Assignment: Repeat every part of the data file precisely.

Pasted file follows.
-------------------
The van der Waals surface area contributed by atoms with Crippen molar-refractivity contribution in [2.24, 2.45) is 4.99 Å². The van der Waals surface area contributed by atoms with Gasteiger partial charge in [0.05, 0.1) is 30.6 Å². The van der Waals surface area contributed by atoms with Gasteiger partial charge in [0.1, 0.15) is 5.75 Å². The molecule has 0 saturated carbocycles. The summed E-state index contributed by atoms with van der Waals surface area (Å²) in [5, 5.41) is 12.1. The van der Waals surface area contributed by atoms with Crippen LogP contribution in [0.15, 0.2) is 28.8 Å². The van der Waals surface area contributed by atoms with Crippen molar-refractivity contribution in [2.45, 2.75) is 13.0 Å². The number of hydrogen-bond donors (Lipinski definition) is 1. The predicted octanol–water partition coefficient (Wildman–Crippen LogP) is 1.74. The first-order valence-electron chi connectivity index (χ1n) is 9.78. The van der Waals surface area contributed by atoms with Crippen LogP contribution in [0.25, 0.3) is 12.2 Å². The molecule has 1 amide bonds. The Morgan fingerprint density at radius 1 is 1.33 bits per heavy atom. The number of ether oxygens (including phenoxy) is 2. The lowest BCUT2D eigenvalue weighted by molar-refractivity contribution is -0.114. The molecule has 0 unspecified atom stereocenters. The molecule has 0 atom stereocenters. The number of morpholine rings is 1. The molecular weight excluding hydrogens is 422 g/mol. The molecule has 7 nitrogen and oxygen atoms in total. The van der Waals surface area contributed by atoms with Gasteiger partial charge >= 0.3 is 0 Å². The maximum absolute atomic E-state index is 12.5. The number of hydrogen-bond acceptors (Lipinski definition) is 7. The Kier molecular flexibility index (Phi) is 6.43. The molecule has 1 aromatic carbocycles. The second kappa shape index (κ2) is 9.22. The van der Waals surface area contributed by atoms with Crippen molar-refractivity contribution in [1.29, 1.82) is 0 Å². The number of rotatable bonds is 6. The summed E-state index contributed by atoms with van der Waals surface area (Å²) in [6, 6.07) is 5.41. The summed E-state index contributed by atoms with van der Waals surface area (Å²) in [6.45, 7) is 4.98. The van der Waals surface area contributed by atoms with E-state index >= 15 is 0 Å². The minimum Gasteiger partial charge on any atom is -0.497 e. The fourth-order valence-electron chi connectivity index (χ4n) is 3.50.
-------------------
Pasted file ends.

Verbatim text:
The van der Waals surface area contributed by atoms with Crippen molar-refractivity contribution in [2.24, 2.45) is 4.99 Å². The van der Waals surface area contributed by atoms with Gasteiger partial charge in [0.05, 0.1) is 30.6 Å². The van der Waals surface area contributed by atoms with Gasteiger partial charge in [0.1, 0.15) is 5.75 Å². The molecule has 0 saturated carbocycles. The summed E-state index contributed by atoms with van der Waals surface area (Å²) in [5, 5.41) is 12.1. The van der Waals surface area contributed by atoms with Crippen LogP contribution in [0.15, 0.2) is 28.8 Å². The van der Waals surface area contributed by atoms with Crippen molar-refractivity contribution in [2.45, 2.75) is 13.0 Å². The number of hydrogen-bond donors (Lipinski definition) is 1. The predicted octanol–water partition coefficient (Wildman–Crippen LogP) is 1.74. The first-order valence-electron chi connectivity index (χ1n) is 9.78. The van der Waals surface area contributed by atoms with Crippen LogP contribution in [0.25, 0.3) is 12.2 Å². The molecule has 1 amide bonds. The Morgan fingerprint density at radius 1 is 1.33 bits per heavy atom. The number of ether oxygens (including phenoxy) is 2. The lowest BCUT2D eigenvalue weighted by molar-refractivity contribution is -0.114. The molecule has 0 unspecified atom stereocenters. The molecule has 0 atom stereocenters. The number of morpholine rings is 1. The molecular weight excluding hydrogens is 422 g/mol. The molecule has 7 nitrogen and oxygen atoms in total. The van der Waals surface area contributed by atoms with Gasteiger partial charge >= 0.3 is 0 Å². The maximum absolute atomic E-state index is 12.5. The number of hydrogen-bond acceptors (Lipinski definition) is 7. The Kier molecular flexibility index (Phi) is 6.43. The molecule has 1 aromatic carbocycles. The second kappa shape index (κ2) is 9.22. The van der Waals surface area contributed by atoms with Crippen molar-refractivity contribution in [1.29, 1.82) is 0 Å². The number of rotatable bonds is 6. The summed E-state index contributed by atoms with van der Waals surface area (Å²) in [6, 6.07) is 5.41. The summed E-state index contributed by atoms with van der Waals surface area (Å²) in [6.45, 7) is 4.98. The van der Waals surface area contributed by atoms with E-state index >= 15 is 0 Å². The minimum Gasteiger partial charge on any atom is -0.497 e. The fourth-order valence-electron chi connectivity index (χ4n) is 3.50.